The Commons: Questions of character

Two days short of a vote that may redeem everything he has said and done these last eight years and moments after addressing a crowd of 2,000 that spilled out of the room and into the street—so much so that the police were compelled to close down the block—Jack Layton is taking questions about a massage he received one night 15 years ago.

Was last night’s report of the massage true? Was the massage prescribed by his doctor? What time did he receive the massage? Had he ever had a massage there before? Was he aware of the establishment reputation? Did it look “sketchy?” How did he react when he heard about last night’s report about the massage? Will he be taking any legal action in regards to the report about the massage? Who does he think is responsible for what he considers a smear?

“I went for a massage at a community clinic,” he says. “The police advised that it wasn’t the greatest place to be and I left and I never went back.”

He has run four campaigns as the leader of a national political party—this last one on a broken hip, just over a year after he was diagnosed with prostate cancer. Not until just days ago did he do so as anything other than a longshot. Only recently could he claim anything like a real chance of achieving real relevance.

And now he stands here and takes questions about his “character.”

“Not at all,” he says, talking past the first attempt to broach the matter of this massage’s deeper meaning. “Here we are, we are working to bring real change to Ottawa. And offer a real alternative in this election and that’s what people are looking for right now. They’re looking for help with their family doctors. They want to see jobs created. They want to see their pensions protected. This is the kind of change that they want to see and that’s exactly what we’re offering in this election.”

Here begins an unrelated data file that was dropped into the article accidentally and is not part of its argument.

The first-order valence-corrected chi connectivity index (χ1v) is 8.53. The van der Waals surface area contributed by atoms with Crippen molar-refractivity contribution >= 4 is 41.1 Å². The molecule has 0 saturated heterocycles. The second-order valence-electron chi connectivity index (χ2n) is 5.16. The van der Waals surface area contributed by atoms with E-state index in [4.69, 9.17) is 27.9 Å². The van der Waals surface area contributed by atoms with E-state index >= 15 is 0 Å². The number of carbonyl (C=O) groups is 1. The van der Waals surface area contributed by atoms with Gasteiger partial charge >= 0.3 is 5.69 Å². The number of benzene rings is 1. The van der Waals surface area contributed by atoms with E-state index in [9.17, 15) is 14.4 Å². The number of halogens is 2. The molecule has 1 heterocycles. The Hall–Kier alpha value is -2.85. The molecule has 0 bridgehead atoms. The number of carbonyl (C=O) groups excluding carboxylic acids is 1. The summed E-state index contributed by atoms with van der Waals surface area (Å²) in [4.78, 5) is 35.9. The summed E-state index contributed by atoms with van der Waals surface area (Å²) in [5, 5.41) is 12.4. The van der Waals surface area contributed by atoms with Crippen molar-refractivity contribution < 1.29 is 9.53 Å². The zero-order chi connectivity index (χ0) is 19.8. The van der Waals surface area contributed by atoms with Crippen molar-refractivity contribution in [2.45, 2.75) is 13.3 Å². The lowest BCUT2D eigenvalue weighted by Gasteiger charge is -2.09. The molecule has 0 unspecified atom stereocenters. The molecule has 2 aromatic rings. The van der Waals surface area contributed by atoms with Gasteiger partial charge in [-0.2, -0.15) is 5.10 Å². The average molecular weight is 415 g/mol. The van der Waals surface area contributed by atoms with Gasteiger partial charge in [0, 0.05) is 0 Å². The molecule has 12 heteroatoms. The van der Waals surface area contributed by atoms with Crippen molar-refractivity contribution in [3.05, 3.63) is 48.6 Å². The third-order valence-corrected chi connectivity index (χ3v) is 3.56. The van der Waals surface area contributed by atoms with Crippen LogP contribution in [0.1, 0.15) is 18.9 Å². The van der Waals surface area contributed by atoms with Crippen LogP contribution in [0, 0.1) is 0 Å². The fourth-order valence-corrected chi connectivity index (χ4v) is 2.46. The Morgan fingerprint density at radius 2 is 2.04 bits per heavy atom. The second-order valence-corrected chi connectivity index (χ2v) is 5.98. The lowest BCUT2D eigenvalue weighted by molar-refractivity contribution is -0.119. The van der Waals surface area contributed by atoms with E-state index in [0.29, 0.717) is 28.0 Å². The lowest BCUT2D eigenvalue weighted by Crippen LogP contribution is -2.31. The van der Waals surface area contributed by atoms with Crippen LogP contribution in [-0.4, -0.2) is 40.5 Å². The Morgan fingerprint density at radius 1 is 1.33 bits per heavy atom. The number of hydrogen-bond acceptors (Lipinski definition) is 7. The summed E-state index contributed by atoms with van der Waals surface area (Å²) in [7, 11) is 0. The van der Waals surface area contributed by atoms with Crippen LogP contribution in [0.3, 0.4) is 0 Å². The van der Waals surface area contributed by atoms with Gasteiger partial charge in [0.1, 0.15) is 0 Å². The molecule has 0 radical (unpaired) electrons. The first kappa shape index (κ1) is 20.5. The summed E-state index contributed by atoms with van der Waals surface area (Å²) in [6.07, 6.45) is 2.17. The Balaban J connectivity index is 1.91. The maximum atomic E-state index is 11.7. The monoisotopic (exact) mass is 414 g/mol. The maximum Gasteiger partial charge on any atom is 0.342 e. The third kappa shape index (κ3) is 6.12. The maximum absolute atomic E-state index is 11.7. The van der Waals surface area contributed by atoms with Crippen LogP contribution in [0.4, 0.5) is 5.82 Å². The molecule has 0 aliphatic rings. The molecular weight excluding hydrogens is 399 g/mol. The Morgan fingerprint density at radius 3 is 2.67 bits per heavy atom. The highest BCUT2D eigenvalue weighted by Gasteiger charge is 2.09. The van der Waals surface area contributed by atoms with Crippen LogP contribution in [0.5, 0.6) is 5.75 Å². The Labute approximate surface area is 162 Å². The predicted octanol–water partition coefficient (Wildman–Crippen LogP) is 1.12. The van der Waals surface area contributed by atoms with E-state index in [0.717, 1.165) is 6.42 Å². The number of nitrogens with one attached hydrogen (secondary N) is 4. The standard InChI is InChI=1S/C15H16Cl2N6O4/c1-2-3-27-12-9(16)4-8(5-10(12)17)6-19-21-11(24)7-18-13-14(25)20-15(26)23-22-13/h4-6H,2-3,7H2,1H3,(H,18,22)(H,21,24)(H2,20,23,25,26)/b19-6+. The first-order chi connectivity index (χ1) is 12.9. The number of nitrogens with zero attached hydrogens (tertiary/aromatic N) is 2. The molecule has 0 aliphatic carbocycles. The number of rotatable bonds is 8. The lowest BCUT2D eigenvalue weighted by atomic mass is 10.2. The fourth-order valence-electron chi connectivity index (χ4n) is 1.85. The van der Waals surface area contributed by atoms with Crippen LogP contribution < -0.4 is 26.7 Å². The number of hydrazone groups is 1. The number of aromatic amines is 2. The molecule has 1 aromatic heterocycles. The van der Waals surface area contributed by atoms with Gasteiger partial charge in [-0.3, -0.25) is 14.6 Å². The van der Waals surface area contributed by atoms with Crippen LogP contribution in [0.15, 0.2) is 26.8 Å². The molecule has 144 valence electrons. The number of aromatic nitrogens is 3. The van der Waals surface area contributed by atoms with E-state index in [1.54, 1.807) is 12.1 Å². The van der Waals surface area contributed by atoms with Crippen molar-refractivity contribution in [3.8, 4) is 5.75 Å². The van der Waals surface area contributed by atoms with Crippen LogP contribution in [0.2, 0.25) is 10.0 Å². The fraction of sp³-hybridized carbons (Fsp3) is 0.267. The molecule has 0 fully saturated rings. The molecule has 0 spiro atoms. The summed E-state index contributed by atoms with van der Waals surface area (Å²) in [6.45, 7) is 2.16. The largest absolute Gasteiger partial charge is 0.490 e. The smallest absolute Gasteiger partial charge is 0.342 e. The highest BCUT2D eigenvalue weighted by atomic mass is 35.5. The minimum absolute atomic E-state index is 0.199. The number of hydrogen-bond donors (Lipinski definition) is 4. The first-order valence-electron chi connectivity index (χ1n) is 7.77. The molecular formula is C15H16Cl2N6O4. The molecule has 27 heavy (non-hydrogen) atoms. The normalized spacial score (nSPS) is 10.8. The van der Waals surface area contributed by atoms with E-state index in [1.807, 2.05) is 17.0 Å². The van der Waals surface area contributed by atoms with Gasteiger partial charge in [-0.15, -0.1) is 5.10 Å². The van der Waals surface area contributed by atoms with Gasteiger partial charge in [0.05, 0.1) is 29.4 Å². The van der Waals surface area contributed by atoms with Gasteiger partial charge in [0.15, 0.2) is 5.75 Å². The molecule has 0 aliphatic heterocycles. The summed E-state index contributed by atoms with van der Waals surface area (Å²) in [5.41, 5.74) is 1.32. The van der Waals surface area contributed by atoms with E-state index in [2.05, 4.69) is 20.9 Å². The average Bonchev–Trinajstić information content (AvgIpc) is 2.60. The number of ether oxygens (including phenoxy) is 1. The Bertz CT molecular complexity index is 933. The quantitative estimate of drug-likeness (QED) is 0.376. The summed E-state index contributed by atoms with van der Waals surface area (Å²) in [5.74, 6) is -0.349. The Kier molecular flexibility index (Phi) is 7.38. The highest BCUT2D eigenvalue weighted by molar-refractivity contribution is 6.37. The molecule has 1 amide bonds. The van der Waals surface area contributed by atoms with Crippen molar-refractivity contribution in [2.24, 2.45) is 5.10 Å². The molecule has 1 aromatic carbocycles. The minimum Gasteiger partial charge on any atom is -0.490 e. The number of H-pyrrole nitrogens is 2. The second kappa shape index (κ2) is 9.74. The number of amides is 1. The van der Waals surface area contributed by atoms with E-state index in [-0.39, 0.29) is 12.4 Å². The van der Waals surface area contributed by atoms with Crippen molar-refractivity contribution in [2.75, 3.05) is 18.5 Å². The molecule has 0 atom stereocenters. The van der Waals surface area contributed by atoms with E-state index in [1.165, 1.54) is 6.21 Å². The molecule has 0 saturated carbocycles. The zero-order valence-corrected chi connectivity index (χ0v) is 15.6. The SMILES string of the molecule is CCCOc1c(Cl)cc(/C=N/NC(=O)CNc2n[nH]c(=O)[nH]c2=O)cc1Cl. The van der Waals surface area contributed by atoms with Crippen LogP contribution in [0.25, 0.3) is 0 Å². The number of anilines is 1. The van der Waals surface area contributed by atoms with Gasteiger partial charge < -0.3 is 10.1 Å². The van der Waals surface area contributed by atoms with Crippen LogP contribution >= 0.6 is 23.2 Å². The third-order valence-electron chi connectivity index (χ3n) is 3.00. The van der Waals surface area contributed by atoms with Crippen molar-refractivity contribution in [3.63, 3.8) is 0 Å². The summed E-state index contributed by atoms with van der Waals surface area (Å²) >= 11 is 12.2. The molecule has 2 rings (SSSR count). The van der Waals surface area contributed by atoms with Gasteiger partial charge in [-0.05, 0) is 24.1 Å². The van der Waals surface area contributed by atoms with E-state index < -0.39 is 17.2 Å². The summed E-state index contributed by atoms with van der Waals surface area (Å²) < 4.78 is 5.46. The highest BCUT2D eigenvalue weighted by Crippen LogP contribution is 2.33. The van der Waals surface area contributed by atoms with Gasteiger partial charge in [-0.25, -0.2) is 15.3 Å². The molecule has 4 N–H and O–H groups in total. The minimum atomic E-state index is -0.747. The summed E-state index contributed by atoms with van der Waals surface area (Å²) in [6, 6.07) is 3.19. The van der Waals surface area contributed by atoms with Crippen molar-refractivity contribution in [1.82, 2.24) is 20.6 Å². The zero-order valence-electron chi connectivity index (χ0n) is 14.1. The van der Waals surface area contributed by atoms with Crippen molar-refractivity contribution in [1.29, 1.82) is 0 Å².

The reporter tries again, but Mr. Layton barely pauses to acknowledge the question.

“Well, there was no wrongdoing at all so it’s not an issue,” he says. “I think what people are concerned about are what’s facing their families. That’s the key issue that people are looking for us to be working on and our offer to Canadians is to make some real change and get results for their families, each and everyday.”

Half the 30 questions that are directed at him have to do with other matters.

What about the 2,000 people who showed up today? Does he think he can capitalize on the NDP’s opportunity? Is he nervous?

“The adrenaline is flowing, that’s for sure,” he says. “And I think that’s happening with all of our candidates and workers because I think there’s a sense that we’re on the threshold of something very exciting.”

Why now? What’s happened? What’s changed?

“I think people were prepared to give Stephen Harper a chance,” he says. “And they found that things didn’t really change in Ottawa. There were lots of promises made that things were going to be done differently … And so a lot of people are saying we need to move in a new direction.”

And what about that hip? And the cancer?

“Anybody who’s had cancer crosses the fingers because you never know what’s going to happen in life,” he says, “but I’m feeling great.”

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